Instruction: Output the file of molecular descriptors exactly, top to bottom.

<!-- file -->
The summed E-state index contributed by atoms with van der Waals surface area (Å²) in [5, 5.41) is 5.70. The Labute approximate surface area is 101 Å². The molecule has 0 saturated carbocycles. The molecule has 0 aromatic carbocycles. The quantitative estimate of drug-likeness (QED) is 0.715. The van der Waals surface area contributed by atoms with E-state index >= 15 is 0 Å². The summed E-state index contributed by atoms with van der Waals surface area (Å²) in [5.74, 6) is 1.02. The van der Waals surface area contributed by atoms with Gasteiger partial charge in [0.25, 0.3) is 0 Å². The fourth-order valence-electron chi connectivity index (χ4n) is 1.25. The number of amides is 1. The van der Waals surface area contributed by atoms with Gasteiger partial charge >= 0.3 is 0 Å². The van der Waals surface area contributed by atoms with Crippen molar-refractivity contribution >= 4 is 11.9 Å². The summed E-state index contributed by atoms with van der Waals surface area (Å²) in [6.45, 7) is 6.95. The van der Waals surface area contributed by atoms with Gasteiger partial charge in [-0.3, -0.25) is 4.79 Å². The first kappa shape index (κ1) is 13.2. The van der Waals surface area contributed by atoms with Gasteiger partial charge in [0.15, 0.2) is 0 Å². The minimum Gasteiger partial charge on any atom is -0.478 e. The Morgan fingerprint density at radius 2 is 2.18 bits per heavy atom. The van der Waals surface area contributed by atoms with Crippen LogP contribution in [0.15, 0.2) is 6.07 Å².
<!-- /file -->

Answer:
The summed E-state index contributed by atoms with van der Waals surface area (Å²) in [5, 5.41) is 5.70. The Labute approximate surface area is 101 Å². The molecule has 0 saturated carbocycles. The molecule has 0 aromatic carbocycles. The quantitative estimate of drug-likeness (QED) is 0.715. The van der Waals surface area contributed by atoms with E-state index >= 15 is 0 Å². The summed E-state index contributed by atoms with van der Waals surface area (Å²) in [5.74, 6) is 1.02. The van der Waals surface area contributed by atoms with Gasteiger partial charge in [0.25, 0.3) is 0 Å². The fourth-order valence-electron chi connectivity index (χ4n) is 1.25. The number of amides is 1. The van der Waals surface area contributed by atoms with Gasteiger partial charge >= 0.3 is 0 Å². The van der Waals surface area contributed by atoms with Crippen molar-refractivity contribution >= 4 is 11.9 Å². The summed E-state index contributed by atoms with van der Waals surface area (Å²) in [6.45, 7) is 6.95. The van der Waals surface area contributed by atoms with Gasteiger partial charge in [-0.3, -0.25) is 4.79 Å². The first kappa shape index (κ1) is 13.2. The van der Waals surface area contributed by atoms with Gasteiger partial charge in [0.15, 0.2) is 0 Å². The minimum Gasteiger partial charge on any atom is -0.478 e. The Morgan fingerprint density at radius 2 is 2.18 bits per heavy atom. The van der Waals surface area contributed by atoms with Crippen LogP contribution in [0.15, 0.2) is 6.07 Å².